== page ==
But, that’s not all this book is about. It may be the question the Accuser is interested in, but he makes terrible choices, so we probably shouldn’t follow him. Carol Newsom, in her introduction to Job in the Women’s Bible Commentary, says that she thinks it helps to read Job like a parable that is intended to be outrageous for a reason. The goal of the outrageous story is to disorient and reorient the person reading it. This book begins by asking if a person can be devout without assuming that God will give them good things as reward for their devotion. The book reorients us towards a different question. What is the nature of God? Does God give out blessings like prizes to be won? If you are good, will God give you things? If something bad has happened to you, does that mean that you have done something wrong in God’s eye and are being punished? The first question is about the nature of humanity. The second is about God.
The moment the Accuser is allowed to harm Job’s children and slaves and animals and even to afflict Job himself with illness, though Job had never done anything but be devoted to God, we see the beginnings of the answer to the question about the nature of God. The bad things that happen to you are not a punishment from God. Job knows this in his heart. There are 28 chapters in this book where Job’s friends end up coming to the conclusion that Job must be actually not that great a guy who all these bad things wouldn’t have happened. As Walter Brueggemann describes in his commentary on Job, suffering is seen as punishment for disobedience. If Job is suffering, he must have been disobedient.
But, Job is pretty sure he’s been obedient. He says in chapter 27, verses 5-6, “I will hold fast to my righteousness, and will not let it go; my heart does not reproach me for any of my days.” He has not been told explicitly what he has done to deserve punishment and understands himself to be faithful. He will continue to testify to his faithfulness until someone gives him an example of his behavior that merits punishment. We know that God isn’t punishing Job. Job knows that he hasn’t done anything worthy of punishment. So, what’s going on?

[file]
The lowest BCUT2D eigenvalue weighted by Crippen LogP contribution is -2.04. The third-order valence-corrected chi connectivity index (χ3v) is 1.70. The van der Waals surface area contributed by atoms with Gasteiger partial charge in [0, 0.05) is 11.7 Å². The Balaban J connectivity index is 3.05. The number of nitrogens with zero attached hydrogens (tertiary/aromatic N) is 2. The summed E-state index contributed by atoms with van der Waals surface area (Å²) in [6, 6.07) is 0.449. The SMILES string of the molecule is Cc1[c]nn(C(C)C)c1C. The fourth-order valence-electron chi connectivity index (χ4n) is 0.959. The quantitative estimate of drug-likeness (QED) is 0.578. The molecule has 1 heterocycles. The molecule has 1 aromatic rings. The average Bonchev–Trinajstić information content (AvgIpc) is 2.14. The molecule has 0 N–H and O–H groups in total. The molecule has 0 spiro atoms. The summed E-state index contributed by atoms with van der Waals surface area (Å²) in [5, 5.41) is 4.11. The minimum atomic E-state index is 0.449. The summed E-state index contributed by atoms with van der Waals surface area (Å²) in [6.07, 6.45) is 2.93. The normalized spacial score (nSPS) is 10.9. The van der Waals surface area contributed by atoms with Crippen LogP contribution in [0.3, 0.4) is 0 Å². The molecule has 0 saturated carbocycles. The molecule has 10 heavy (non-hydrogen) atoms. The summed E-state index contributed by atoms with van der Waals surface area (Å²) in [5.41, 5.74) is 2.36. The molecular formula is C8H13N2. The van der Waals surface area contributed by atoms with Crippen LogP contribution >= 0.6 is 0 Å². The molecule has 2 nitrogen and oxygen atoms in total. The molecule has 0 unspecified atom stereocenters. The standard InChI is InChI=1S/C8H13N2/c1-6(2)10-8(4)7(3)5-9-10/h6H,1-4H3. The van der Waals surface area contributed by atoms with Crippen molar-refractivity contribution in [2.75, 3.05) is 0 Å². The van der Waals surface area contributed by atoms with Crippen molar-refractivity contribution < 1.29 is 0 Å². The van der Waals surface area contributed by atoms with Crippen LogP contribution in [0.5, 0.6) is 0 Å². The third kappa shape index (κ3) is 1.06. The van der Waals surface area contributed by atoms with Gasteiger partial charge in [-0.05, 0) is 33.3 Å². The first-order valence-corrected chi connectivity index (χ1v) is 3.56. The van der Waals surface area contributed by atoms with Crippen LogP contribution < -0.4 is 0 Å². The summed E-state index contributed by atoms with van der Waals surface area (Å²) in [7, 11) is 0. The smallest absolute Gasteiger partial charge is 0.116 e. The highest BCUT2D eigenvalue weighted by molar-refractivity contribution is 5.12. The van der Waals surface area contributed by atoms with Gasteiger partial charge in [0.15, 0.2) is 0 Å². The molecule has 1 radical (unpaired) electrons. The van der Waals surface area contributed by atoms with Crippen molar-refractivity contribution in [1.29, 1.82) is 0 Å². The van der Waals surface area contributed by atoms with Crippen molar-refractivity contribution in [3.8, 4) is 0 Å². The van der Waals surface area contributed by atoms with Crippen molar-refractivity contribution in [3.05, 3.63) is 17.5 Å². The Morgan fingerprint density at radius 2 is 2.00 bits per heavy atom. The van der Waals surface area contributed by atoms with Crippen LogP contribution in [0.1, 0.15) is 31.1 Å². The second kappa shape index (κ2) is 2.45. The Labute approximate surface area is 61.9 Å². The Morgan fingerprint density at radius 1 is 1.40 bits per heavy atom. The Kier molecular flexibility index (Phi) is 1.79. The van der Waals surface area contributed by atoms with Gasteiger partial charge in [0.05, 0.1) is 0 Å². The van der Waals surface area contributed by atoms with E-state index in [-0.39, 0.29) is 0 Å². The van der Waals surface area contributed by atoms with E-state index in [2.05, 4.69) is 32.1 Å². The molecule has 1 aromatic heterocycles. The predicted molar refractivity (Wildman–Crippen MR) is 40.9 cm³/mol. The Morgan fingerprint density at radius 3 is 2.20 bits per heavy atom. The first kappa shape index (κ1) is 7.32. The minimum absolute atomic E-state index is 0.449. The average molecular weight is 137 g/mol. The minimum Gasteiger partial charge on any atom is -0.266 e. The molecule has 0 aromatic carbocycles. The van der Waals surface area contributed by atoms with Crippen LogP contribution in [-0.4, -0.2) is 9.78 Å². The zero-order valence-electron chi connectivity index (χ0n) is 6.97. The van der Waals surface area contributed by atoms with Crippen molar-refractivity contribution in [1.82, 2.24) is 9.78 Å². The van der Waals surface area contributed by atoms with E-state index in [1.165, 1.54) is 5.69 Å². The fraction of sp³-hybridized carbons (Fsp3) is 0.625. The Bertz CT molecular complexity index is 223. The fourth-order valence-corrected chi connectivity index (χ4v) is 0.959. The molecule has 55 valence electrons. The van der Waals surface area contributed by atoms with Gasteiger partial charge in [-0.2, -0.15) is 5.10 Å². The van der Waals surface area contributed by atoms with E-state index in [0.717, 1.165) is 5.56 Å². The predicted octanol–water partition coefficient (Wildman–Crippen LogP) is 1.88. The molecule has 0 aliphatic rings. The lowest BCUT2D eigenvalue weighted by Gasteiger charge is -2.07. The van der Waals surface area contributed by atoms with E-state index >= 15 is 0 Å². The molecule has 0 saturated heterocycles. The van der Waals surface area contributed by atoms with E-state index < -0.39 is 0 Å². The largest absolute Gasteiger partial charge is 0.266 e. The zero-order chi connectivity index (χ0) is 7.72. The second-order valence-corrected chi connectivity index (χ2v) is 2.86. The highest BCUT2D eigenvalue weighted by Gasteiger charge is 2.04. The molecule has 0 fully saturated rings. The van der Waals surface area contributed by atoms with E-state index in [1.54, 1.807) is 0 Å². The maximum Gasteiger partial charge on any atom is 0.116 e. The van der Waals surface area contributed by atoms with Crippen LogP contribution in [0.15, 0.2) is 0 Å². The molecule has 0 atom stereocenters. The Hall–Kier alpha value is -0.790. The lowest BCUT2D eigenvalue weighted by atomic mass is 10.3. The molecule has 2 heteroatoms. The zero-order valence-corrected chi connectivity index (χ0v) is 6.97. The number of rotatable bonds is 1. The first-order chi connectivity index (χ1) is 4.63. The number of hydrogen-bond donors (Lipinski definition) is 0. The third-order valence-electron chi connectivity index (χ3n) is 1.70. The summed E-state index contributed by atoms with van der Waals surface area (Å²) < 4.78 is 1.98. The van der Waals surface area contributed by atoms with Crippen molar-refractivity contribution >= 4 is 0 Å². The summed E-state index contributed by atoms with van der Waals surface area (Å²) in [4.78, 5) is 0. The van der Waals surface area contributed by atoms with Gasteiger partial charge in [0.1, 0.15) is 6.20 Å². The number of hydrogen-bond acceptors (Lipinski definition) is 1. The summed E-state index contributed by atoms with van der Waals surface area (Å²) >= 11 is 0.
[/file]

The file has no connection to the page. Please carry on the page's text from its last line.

Dr. Newsom said that we need to pay attention to how Job imagines God to be functioning in the world. She said that Job is presuming that God will respond to him the way he would respond to the people dependent on him, his spouse, children, and the people he owns. His vision of God mirrors that the behavior of a benevolent human head of a family. Dr. Newsom says that Job expects God to be just as a human leader would be just, that God would intervene to “vindicate righteous conduct,” and that, yes, God would punish wicked behavior because those are all the things that Job would do as a paternal figure in his family. The book of Job, though, tells us that God doesn’t function like the head of a human family, even if that’s a common metaphor for God. God does something else.
Today’s scripture points to the “something else” that God does and God is. Today’s reading is a poem about God’s wisdom. It’s not clear who is saying it. I’ve seen scholars call it a poetic interlude between the parts of the book where Job is arguing with his friends about sin and punishment and where he challenges God directly to come and tell him why all this is happening. I think that this poem is the clue pointing us to what the author of the story hopes we’ll realize: humans, wise though they might be, still aren’t God. Job’s wisdom, and his friend’s wisdom, for that matter, leads them to assume that God will function just like people, especially like the men in charge of things in their families. This interlude, before God fully responds in chapters 38-42, is what can clue us in that we should be thinking about different scales of reality here. Humans have learned many great things. Humans still don’t know all the mysteries of Creation. And, that is the scale that God will invite Job to try to imagine.